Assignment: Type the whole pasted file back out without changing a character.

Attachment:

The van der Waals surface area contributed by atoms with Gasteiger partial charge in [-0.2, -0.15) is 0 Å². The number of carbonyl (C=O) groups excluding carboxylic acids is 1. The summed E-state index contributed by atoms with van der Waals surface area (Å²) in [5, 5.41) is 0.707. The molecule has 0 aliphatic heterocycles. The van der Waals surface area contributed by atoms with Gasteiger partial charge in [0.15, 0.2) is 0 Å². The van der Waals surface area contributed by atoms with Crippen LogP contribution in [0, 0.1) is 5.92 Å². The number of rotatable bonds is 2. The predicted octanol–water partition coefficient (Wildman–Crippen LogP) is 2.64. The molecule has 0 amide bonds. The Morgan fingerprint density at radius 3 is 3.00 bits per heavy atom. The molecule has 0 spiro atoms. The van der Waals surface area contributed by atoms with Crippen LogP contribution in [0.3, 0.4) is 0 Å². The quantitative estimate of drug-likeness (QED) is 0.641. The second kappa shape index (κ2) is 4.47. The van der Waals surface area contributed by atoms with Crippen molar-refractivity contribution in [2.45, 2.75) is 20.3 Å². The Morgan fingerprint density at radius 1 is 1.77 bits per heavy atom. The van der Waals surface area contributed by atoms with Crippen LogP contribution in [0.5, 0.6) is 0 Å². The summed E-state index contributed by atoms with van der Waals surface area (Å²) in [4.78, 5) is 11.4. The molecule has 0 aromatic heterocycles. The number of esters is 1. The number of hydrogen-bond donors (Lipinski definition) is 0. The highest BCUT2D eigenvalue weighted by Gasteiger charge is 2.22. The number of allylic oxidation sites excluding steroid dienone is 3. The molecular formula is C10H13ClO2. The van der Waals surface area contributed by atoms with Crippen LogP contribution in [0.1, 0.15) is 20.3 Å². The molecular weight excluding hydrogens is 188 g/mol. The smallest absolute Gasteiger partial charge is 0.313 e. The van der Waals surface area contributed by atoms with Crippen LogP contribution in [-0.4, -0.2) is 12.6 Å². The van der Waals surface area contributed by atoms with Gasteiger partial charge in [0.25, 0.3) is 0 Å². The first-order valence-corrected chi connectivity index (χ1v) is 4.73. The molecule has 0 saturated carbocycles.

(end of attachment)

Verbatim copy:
The van der Waals surface area contributed by atoms with Gasteiger partial charge in [-0.2, -0.15) is 0 Å². The number of carbonyl (C=O) groups excluding carboxylic acids is 1. The summed E-state index contributed by atoms with van der Waals surface area (Å²) in [5, 5.41) is 0.707. The molecule has 0 aliphatic heterocycles. The van der Waals surface area contributed by atoms with Gasteiger partial charge in [0.15, 0.2) is 0 Å². The van der Waals surface area contributed by atoms with Crippen LogP contribution in [0, 0.1) is 5.92 Å². The number of rotatable bonds is 2. The predicted octanol–water partition coefficient (Wildman–Crippen LogP) is 2.64. The molecule has 0 amide bonds. The Morgan fingerprint density at radius 3 is 3.00 bits per heavy atom. The molecule has 0 spiro atoms. The van der Waals surface area contributed by atoms with Crippen LogP contribution in [0.3, 0.4) is 0 Å². The quantitative estimate of drug-likeness (QED) is 0.641. The second kappa shape index (κ2) is 4.47. The van der Waals surface area contributed by atoms with Crippen molar-refractivity contribution in [2.45, 2.75) is 20.3 Å². The Morgan fingerprint density at radius 1 is 1.77 bits per heavy atom. The van der Waals surface area contributed by atoms with Crippen LogP contribution in [0.5, 0.6) is 0 Å². The summed E-state index contributed by atoms with van der Waals surface area (Å²) in [4.78, 5) is 11.4. The molecule has 0 aromatic heterocycles. The number of esters is 1. The number of hydrogen-bond donors (Lipinski definition) is 0. The highest BCUT2D eigenvalue weighted by Gasteiger charge is 2.22. The number of allylic oxidation sites excluding steroid dienone is 3. The molecular formula is C10H13ClO2. The van der Waals surface area contributed by atoms with Crippen LogP contribution in [0.1, 0.15) is 20.3 Å². The molecular weight excluding hydrogens is 188 g/mol. The smallest absolute Gasteiger partial charge is 0.313 e. The van der Waals surface area contributed by atoms with Crippen LogP contribution in [-0.4, -0.2) is 12.6 Å². The van der Waals surface area contributed by atoms with Gasteiger partial charge in [0.25, 0.3) is 0 Å². The first-order valence-corrected chi connectivity index (χ1v) is 4.73. The molecule has 0 saturated carbocycles.